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Freda Kelly was a secretary who worked for The Beatles from 1962 until 1971, which is just a little longer than the band was actually together. Hired by Beatles manager Brian Epstein when she was just seventeen Freda performed office duties, took over the band’s fan club, and was a thoughtful liaison between management and the Fab Four’s own families. Freda remained loyal to the group in the decades since her employment — staying silent, never selling out or airing dirty laundry — and always respecting the personal privacy of the celebrated band.
Now, finally, comes Good Ol’ Freda, a thoughtful documentary by director Ryan White chronicling her tenure with the world-famous group. Happily, Freda’s good standing with the band was recently reaffirmed when Ryan was granted unprecedented use of four original Beatles songs in his low-budget film. Clearly, Freda was touched by this affirmative gesture. “That was amazing,” she told The Hollywood Reporter. “To be quite truthful I felt positive but also negative. I’m usually quite cautious and didn’t know which way that was going to swing. I got a lump in my throat when I found out and I’m not an emotional person.”
After agreeing to attend the film’s world premiere on March 9 in Austin, Texas as part of South By Southwest, Freda is also starting to realize the larger impact of her decision to share her special story. “All this is just starting to hit home with me,” Freda confessed. “I’ve always played things low-key and I’m now getting adjusted to it. I suppose my side of things should go down in history, for Beatle fans.”
Adds White: “It’s a snapshot in time to an era that doesn’t exist anymore — no one knew what was going to happen with Beatlemania. There were no predecessors like that, especially from Liverpool.”
But in bearing witness to the history of the band’s amazing accomplishments like performing for The Queen, the Magical Mystery Tour and all other manifestations of Beatlemania, Freda feels that the late Epstein’s role as band manager has been consistently underestimated. “A lot of people don’t give Brian the credit that he deserved,” she insists. “It’s all right in hindsight to say he should have done this or that, but hello — look at the whole thing! We were all at a learning stage back then and I think there should be lot more respect for Brian Epstein.”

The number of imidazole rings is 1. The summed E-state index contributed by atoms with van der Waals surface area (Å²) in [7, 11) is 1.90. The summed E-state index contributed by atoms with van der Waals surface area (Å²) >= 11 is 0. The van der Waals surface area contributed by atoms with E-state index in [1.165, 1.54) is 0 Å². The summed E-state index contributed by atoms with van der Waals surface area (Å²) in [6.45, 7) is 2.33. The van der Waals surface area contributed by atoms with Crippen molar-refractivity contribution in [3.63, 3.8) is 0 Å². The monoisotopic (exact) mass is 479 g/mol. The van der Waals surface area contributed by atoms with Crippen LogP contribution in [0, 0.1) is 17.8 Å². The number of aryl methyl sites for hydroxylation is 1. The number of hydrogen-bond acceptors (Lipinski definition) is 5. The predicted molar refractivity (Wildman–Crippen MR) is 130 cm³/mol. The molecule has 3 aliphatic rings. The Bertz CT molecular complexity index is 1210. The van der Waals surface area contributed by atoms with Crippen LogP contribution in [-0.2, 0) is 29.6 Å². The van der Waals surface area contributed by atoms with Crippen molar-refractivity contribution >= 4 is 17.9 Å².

Back in the day, Freda was an especially thoughtful coordinator of The Beatles fan club, answering the multitude of queries and sending back bits of clothing or a lock of hair to devoted fans. Freda’s only mistake was providing her home address as the fan club’s HQ, which caused her father quite a bit of consternation when huge bags of fan mail began to arrive every day.
“She would go over the Beatles’ houses and bring sacks and sacks of fan mail and make them sign it while they were watching television,” White elaborates. “Or she’d take a pillowcase over to Ringo’s house and make him sleep on it and sign it … Things like that just don’t happen anymore.”
At the height of Beatlemania, the burning question, “Who’s your favorite Beatle?” was on everyone’s lips. For Freda, her feelings changed all the time but her response remained consistent. “Boys and girls would ask me and my answer was always that it would depend on what week it was. I would fancy one of them on a given week and then change [to another] the next. Deep down, I fancied all four of them. I’m not an individual fan — I am a Beatle fan.”
She is not alone.
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